I actually enjoyed this one a little more on the home screen. Jack Black voices a panda with dreams of becoming a kung-fu master, while Dustin Hoffman plays his teacher. I've said it before, and I'll say it again: Computer-animated films look amazing on Blu-Ray.
David Cross, Angelina Jolie and Jackie Chan voice other characters. Your kids will be happy if you purchase this one as a stocking stuffer. There have been better animated films this year (Bolt and WALL-E, to name a couple), but this is a good entry in the genre.
Special Features: There's plenty of stuff about the making of the movie. You also get a full video of "Kung Fu Fighting." Yay!
I've seen this multiple times since its release, and while I still don't think it's as funny as Talladega Nights, it gets better with repeated viewings. Will Ferrell and John C. Reilly play men who become "brothers" after their parents (Richard Jenkins and Mary Steenburgen) get married. The two 40-year-old men must share a room, share a treehouse and confront the neighborhood bully together, and a decent amount of hilarity ensues.
One of the things I noticed more with repeated viewings was the funniness of the other brother character, played hysterically by Adam Scott. His obsessions with making his family sing "Sweet Child o' Mine" a cappella and the all-important Catalina Wine Mixer are definite standouts.
The "unrated extended" edition of the film has a few extra jokes and short scenes. The added stuff is funny, including an awkward dinner-sex scene that fits well into the film. A lot of the additions are subtle, and I didn't pick up on anything that seemed like a mistake to add.
Special Features: A commentary with Ferrell, Reilly and director Adam McKay is partially done as a musical, and it's weird. Deleted and extended scenes are worth watching, as is the gag reel where you can see how hard it must've been to keep a straight face on the set.
This one looks incredible on Blu-Ray, and I'm thinking a lot of people will be watching this during the holiday season. Heath Ledger delivered one of the all-time-great villainous performances as the Joker, and Aaron Eckhart did some nice work as Harvey Dent/Two-Face. I've heard from more than one person that Christian Bale's voice annoyed the hell out of them; it is a bit much at times--but the rest of the movie is so good, I can accept that Bale overdid it with the scratchy voice.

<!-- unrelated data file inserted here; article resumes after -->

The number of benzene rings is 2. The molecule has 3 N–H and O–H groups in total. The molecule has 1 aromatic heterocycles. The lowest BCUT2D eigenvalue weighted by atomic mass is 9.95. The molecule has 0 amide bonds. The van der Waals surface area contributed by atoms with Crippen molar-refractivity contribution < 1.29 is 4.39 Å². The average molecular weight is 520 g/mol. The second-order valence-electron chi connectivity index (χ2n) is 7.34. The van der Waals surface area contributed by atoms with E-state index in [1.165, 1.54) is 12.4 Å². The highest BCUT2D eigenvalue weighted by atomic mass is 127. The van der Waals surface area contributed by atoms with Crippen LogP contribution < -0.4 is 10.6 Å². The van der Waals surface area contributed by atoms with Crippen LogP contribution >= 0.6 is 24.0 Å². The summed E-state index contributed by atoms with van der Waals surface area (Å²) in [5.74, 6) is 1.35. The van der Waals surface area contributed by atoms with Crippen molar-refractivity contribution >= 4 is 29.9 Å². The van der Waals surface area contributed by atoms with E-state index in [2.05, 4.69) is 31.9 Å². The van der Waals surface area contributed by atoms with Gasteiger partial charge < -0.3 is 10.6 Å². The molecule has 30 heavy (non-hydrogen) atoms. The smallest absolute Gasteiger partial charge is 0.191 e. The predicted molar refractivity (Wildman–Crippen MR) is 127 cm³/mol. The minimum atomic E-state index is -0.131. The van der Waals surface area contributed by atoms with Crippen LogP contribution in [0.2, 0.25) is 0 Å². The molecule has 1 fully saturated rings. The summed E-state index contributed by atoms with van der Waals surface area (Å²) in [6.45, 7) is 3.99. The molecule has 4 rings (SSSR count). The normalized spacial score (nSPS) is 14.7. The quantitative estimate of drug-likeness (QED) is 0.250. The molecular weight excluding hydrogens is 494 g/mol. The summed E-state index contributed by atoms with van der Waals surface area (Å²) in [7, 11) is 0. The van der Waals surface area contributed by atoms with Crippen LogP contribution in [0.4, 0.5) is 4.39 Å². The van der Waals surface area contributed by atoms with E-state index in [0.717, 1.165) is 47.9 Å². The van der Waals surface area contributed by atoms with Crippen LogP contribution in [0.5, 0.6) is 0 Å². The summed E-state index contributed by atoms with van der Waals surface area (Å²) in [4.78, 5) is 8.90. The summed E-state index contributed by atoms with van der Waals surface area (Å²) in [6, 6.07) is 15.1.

Be careful while watching the scenes director Christopher Nolan shot in IMAX, because those bastards will blow your eyes out the back of your head. What Nolan did with this film--basically scrapping the look of the excellent Batman Begins and starting over--was brilliant. Gotham was created by augmenting Chicago with a lot of special effects in Batman Begins, but this time, the scenery is a little more stripped-down. It gives the movie a cool gangster vibe.
The Joker story arc is the main reason to watch this movie, but the story of the descent of Harvey Dent is almost as good. How the filmmakers managed to pull off the Dent makeup effects is a mystery.
Special Features: Dent's makeup remains a mystery even after the features, which include "focus points": An icon pops up during the movie, and you have the option of watching some behind-the-scenes stuff that is very interesting. Disc 2 is nothing to get excited about, featuring a couple of flashy documentaries that feel like rush jobs. I'm thinking there'll be another DVD edition released within the next five years--and maybe then we'll get a look at the Dent effects.
Before South Park, Trey Parker and Matt Stone made this so-bad-it's-good musical about a Colorado cannibal and building snowmen. The movie is terrible, but enjoyable. I'm thinking a couple of six-packs while viewing it might be beneficial.
The movie actually contains some toe-tapping tunes and a good, gory opening scene. It's a Troma film, which means it is some of the grandest cinematic trash you will ever witness.
Special Features: There are a lot of deleted scenes, all of them terrible. New interviews with Parker and Stone are interesting, but the real reason to get this DVD is the drunken commentary. Parker and Stone get progressively trashed, leading to one of the greatest commentaries ever recorded. Motorhead's Lemmy narrates a strange hermaphrodite public-service announcement.